How to measure?
Once you have decided on the tasks or activities to be looked into, the next step is to understand the metrics that will help measure productivity.
The following list of hybrid productivity tools can be used based on your requirements.
360-Degree Feedback Survey
A multi-rater feedback is a highly effective and efficient way to determine the productivity of an employee.
Taking feedback from multiple reviewers, such as managers, direct reports, peers, prospects, clients, and vendors, ensures that the feedback is free from any bias and provides a holistic view of an employee’s performance.
Furthermore, it helps identify an employee’s strengths, skills, and areas of development and provides a direct comparison between the employee self-evaluation and the reviewers’ insights.
Using this qualitative technique can help leaders identify any blindspots in the hybrid setup and analyze the overall workforce productivity.
Objectives and Key Results
OKRs are one of the best methods of measuring employee productivity against the achievement of set objectives. By offering an actionable and time-bound goal-setting and measuring framework, OKRs help in aligning employees’ goals and efforts towards organizational objectives.
Additionally, it increases employee accountability and helps them stay focused on their tasks. The method is equally effective for in-office, remote, or hybrid employees.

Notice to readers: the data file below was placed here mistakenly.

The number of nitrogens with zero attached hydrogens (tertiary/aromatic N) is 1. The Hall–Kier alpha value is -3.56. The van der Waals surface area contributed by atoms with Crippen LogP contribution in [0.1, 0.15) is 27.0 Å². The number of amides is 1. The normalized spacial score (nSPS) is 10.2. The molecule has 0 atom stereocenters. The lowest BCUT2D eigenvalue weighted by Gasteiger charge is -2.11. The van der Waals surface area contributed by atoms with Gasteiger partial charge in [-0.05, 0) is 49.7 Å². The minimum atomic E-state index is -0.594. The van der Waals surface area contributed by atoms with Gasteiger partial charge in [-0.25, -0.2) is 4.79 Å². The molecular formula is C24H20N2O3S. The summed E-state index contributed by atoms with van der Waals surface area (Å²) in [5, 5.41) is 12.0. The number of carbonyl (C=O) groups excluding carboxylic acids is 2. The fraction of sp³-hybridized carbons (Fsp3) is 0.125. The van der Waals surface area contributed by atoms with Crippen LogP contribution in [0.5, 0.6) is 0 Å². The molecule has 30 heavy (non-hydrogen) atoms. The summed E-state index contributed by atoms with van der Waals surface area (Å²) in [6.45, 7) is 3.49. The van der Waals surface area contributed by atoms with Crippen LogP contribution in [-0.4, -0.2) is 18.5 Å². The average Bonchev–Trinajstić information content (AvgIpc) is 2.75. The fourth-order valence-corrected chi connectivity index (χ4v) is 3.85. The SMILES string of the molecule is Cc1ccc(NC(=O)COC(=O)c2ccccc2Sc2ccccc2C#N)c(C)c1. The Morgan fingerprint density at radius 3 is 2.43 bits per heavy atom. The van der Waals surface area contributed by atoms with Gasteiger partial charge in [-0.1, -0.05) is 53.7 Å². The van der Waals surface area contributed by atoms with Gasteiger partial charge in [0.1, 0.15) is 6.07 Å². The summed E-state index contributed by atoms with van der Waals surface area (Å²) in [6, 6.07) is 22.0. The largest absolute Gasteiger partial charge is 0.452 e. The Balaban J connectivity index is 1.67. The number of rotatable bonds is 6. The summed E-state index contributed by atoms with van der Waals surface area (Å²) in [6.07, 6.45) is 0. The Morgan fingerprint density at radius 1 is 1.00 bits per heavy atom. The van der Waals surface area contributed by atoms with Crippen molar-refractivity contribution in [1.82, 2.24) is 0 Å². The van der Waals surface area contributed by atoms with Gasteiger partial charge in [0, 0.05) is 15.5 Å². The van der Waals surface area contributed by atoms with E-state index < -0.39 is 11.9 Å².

Planned-to-done ratio measures the number of tasks delivered by team members against the planned activities.
In an agile framework, it is important to gauge the capabilities and capacity of every team member. It helps in understanding the delivery output of a team on a particular project. That’s where the planned-to-done ratio becomes instrumental.
Using this method helps managers evaluate their hybrid or remote team’s overall output along with individual productivity.
It is a fact that engaged employees are more productive and generate better outcomes than their disengaged counterparts.
Measuring employee engagement is thus an important step in gauging workforce productivity. Use engagement surveys to get the pulse of your workforce and identify the specific areas that are leading to disengagement and lower productivity.
Breaking down a project into bite-size tasks with a two weeks process cycle can help measure and even boost the productivity of employees.